Eventually poker stopped paying off in the same way. It’s hard to say exactly why, but it would seem to be some combination of age-related decline, strategic changes in the game that were hard to keep up with, and a lengthy medical absence from playing when a bicyclist slammed into him and broke his hip & elbow. That last one also wiped out his savings and forced him to declare bankruptcy – poker has many things to recommend it as a profession, but the health plan kinda sucks, you know?
He did a few odd jobs to make ends meet after his poker career wound down, mostly tending bar and dealing poker in the rooms that sprang up to replace the Mayfair Club. He helped one of his poker buddies write & edit a (terrible) book; nothing ever came of it, of course, but the guy’s checks cleared. He didn’t need much income, having lucked into a rent-subsidized apartment around the time his bar was opening. His main expense was his share of my tuition, clothing, etc. Mom (good union job) and Step-Dad (a doctor) had a lot more money and would have let it slide, but he paid for half of almost everything. Eventually Social Security kicked in, and that was (barely) enough for him to get by in his “retired” years.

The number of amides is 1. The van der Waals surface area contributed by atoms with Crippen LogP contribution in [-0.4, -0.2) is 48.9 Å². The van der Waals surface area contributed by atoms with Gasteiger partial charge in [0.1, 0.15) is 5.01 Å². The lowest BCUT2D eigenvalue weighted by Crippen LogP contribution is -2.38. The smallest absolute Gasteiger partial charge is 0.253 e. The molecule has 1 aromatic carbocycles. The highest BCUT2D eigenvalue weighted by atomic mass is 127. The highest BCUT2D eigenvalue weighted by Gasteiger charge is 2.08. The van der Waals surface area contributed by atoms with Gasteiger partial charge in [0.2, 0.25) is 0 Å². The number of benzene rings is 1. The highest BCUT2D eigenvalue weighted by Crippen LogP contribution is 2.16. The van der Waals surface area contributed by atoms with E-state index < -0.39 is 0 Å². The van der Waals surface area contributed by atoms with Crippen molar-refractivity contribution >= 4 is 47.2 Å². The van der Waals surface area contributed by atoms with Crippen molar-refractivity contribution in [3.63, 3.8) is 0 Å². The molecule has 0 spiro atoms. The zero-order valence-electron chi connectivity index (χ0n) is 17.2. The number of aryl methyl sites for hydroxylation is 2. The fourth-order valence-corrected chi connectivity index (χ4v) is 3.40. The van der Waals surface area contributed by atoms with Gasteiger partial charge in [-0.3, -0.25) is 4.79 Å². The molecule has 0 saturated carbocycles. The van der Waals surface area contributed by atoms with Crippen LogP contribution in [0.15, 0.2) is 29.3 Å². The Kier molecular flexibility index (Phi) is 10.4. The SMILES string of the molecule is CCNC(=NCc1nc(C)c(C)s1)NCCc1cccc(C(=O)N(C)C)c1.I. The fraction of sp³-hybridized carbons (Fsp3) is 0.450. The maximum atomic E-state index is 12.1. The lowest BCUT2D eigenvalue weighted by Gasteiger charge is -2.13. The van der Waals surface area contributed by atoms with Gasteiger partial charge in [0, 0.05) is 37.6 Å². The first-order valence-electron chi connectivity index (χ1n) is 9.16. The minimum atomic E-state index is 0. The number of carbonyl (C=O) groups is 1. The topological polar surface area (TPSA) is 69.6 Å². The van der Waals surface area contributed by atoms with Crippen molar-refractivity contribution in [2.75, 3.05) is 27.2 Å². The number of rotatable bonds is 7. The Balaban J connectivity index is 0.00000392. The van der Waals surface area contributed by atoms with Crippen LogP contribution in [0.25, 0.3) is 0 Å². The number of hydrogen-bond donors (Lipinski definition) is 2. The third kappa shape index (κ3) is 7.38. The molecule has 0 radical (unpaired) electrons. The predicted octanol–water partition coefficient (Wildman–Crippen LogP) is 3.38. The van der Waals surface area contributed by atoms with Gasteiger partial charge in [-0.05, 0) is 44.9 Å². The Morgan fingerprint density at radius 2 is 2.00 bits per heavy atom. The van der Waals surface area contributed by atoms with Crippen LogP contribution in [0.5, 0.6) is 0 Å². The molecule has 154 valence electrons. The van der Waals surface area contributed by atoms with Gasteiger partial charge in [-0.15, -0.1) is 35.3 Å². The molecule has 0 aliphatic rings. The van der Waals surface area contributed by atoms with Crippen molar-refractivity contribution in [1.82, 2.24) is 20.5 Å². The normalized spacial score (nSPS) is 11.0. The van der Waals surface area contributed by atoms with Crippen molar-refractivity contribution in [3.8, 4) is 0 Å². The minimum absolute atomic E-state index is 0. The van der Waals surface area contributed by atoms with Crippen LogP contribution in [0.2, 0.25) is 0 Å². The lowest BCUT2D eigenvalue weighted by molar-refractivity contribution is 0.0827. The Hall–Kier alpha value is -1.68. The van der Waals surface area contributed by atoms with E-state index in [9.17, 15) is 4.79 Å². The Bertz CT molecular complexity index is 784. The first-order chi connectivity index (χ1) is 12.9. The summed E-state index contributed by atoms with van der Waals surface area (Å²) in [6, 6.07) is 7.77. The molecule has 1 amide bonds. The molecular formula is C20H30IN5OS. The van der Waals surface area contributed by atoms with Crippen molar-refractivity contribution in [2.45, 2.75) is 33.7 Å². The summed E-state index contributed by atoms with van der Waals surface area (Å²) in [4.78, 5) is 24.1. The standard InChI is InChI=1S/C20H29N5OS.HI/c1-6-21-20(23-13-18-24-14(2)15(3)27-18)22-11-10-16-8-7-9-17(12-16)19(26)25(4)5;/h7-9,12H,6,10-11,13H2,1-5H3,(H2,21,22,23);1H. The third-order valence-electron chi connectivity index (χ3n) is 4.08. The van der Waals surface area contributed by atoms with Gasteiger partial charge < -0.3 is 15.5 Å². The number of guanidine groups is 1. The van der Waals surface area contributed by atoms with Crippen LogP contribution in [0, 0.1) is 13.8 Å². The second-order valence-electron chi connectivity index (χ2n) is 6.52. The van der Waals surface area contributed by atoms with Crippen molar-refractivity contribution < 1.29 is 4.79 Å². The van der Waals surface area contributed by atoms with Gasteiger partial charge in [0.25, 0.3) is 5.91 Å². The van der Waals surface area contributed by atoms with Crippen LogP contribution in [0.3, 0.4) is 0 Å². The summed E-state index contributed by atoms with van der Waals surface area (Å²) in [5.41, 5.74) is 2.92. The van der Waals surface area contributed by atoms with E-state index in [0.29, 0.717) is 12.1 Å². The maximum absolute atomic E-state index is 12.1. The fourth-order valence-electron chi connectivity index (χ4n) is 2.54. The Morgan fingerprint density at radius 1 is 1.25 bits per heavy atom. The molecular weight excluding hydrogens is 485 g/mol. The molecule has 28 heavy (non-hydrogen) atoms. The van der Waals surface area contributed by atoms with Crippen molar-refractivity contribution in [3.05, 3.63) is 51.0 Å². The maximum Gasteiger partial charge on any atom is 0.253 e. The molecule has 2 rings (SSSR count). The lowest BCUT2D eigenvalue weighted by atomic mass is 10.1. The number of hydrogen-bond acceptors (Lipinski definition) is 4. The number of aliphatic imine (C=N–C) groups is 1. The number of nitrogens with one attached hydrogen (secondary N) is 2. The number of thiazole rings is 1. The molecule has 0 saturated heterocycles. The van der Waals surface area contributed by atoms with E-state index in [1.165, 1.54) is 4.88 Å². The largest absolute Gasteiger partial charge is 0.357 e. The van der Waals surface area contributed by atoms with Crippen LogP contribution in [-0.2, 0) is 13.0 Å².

On Friday I went to apartment to check on him since he hadn’t been responding to calls or emails, and found that he’d passed away a few days before. He’d recently been hospitalized for congestive heart failure and was due to have double-bypass surgery within a few weeks, but apparently that wasn’t soon enough.
People often say that someone is “the nicest guy in the world,” but my Dad really was. Unfailingly calm, thoughtful, and considerate, I’ve never seen him raise his voice, and my mother swears he never did, never even spoke sharply to her, even when he had good reason to. Never an unkind word for anyone, excepting televangelists and Time Warner Cable, he was a true “gentle giant” (6’ 3", 250 lbs; “Big Bill” to his poker buddies).
I’m just going to miss him so much…